The following text sets forth a broad description of numerous different embodiments of the present invention. The description is to be construed as exemplary only and does not describe every possible embodiment since describing every possible embodiment would be impractical, if not impossible, and it will be understood that any feature, characteristic, component, composition, ingredient, product, step or methodology described herein can be deleted, combined with or substituted for, in whole or part, any other feature, characteristic, component, composition, ingredient, product, step or methodology described herein. Numerous alternative embodiments could be implemented, using either current technology or technology developed after the filing date of this patent, which would still fall within the scope of the claims. All publications and patents cited herein are incorporated herein by reference.

It should also be understood that, unless a term is expressly defined in this specification using the sentence “As used herein, the term ‘______’ is hereby defined to mean . . . ” or a similar sentence, there is no intent to limit the meaning of that term, either expressly or by implication, beyond its plain or ordinary meaning, and such term should not be interpreted to be limited in scope based on any statement made in any section of this patent (other than the language of the claims). No term is intended to be essential to the present invention unless so stated. To the extent that any term recited in the claims at the end of this patent is referred to in this patent in a manner consistent with a single meaning, that is done for sake of clarity only so as to not confuse the reader, and it is not intended that such a claim term be limited, by implication or otherwise, to that single meaning Finally, unless a claim element is defined by reciting the word “means” and a function without the recital of any structure, it is not intended that the scope of any claim element be interpreted based on the application of 35 U.S.C. §112, sixth paragraph.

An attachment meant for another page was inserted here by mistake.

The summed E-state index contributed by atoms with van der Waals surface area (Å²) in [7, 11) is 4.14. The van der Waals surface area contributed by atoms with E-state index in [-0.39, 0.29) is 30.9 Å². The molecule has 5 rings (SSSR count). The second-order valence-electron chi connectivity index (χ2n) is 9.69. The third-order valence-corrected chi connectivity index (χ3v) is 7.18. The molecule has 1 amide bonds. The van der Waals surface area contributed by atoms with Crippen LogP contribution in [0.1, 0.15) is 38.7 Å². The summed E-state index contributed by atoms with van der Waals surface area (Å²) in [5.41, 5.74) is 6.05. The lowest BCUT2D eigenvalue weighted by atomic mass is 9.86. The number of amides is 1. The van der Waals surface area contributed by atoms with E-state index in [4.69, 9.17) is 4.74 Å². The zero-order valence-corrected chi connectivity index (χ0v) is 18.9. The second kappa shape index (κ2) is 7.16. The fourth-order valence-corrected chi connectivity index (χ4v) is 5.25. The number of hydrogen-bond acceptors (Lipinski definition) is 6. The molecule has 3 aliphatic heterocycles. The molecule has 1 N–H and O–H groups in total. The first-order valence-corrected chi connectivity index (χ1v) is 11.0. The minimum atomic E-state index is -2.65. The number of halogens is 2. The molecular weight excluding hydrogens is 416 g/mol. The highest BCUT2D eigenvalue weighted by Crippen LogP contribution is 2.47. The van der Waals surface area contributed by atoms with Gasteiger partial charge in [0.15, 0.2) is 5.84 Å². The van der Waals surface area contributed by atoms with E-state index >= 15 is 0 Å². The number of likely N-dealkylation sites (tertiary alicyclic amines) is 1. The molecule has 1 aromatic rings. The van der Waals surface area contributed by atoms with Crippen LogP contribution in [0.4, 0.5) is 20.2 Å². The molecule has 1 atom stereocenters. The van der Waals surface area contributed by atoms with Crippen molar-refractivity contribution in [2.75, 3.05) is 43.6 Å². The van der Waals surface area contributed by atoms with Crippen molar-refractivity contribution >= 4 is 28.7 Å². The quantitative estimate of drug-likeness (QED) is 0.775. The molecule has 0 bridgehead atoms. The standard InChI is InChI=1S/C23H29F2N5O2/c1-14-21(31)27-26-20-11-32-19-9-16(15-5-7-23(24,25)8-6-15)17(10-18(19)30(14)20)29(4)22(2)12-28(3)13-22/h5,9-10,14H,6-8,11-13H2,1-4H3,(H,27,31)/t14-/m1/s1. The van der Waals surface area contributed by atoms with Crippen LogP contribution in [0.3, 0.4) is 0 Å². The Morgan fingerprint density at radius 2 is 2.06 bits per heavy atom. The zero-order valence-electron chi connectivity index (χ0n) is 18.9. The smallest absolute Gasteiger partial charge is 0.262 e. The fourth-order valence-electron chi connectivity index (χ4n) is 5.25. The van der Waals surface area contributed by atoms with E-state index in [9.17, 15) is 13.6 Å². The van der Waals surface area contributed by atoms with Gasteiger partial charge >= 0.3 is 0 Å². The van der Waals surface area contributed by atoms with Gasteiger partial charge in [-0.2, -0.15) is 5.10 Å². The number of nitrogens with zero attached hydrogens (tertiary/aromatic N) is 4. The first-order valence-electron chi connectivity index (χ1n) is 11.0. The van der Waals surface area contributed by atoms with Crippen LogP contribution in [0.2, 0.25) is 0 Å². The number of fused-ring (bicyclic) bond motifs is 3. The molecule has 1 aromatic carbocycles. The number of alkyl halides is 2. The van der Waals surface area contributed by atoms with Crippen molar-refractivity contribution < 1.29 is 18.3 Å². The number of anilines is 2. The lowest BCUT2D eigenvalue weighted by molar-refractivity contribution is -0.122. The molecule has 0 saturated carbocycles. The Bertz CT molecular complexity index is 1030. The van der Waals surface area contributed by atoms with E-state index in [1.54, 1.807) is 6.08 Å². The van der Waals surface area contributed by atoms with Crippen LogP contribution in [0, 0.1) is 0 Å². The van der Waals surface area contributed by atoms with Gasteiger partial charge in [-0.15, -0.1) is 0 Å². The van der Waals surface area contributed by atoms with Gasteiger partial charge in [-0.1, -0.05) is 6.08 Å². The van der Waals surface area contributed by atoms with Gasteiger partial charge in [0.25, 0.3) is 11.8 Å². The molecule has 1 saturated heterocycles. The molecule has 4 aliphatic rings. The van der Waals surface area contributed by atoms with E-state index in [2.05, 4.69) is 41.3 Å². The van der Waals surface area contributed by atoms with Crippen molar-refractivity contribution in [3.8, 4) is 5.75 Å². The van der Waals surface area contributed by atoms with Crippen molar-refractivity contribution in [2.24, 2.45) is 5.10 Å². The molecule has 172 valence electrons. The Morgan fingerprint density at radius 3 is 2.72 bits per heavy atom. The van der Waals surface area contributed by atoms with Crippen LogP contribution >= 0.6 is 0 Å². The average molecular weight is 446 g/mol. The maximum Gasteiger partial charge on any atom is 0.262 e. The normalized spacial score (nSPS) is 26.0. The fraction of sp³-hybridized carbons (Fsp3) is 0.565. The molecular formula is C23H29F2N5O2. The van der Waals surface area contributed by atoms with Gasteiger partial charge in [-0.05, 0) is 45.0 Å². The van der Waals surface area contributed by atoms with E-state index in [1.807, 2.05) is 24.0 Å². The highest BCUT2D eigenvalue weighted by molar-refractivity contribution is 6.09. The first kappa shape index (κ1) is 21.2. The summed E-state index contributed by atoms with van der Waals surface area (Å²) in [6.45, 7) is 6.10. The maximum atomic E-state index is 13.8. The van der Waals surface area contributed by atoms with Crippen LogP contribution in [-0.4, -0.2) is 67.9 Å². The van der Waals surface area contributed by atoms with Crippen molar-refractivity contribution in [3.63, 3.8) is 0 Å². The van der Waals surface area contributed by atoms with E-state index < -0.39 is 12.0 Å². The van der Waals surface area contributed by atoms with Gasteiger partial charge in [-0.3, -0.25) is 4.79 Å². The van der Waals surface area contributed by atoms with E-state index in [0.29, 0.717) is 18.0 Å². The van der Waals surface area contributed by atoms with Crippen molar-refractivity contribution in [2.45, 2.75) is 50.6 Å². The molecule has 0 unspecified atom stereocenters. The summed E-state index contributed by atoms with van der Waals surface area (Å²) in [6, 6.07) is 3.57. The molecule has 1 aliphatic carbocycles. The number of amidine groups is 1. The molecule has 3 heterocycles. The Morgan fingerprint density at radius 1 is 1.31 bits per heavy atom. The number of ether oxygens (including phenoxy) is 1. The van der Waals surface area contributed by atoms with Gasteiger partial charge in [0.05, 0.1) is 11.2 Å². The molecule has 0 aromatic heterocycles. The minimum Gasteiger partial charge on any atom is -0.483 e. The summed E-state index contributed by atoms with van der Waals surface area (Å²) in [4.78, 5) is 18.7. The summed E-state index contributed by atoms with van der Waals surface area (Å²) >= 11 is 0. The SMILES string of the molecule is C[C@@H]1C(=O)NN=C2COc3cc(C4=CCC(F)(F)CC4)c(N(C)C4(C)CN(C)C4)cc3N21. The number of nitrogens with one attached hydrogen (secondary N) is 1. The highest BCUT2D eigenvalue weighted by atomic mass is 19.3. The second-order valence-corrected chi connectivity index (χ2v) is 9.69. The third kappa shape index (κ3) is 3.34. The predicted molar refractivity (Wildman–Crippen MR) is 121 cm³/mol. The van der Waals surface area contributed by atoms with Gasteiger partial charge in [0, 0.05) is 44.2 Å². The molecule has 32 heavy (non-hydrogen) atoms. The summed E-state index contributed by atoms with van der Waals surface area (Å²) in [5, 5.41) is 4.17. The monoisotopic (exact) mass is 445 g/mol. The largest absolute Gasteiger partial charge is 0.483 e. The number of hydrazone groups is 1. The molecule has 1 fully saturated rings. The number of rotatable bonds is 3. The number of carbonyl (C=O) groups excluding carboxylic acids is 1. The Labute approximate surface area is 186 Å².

As used herein, the term “institution” refers to any organization or business.

As used herein, the term “grounds” refers to a tract of land, including any structures disposed on the land such as, for example, buildings, houses, kiosks, portable trailers, etc. appropriated for use by an institution.

As used herein, the term “point-of-use water filtration device” refers to water filtration devices that are installed and/or located where the filtered water is to be accessed and filter the water at that point. Point of use water filters include kiosks, faucet mount, pitchers, etc.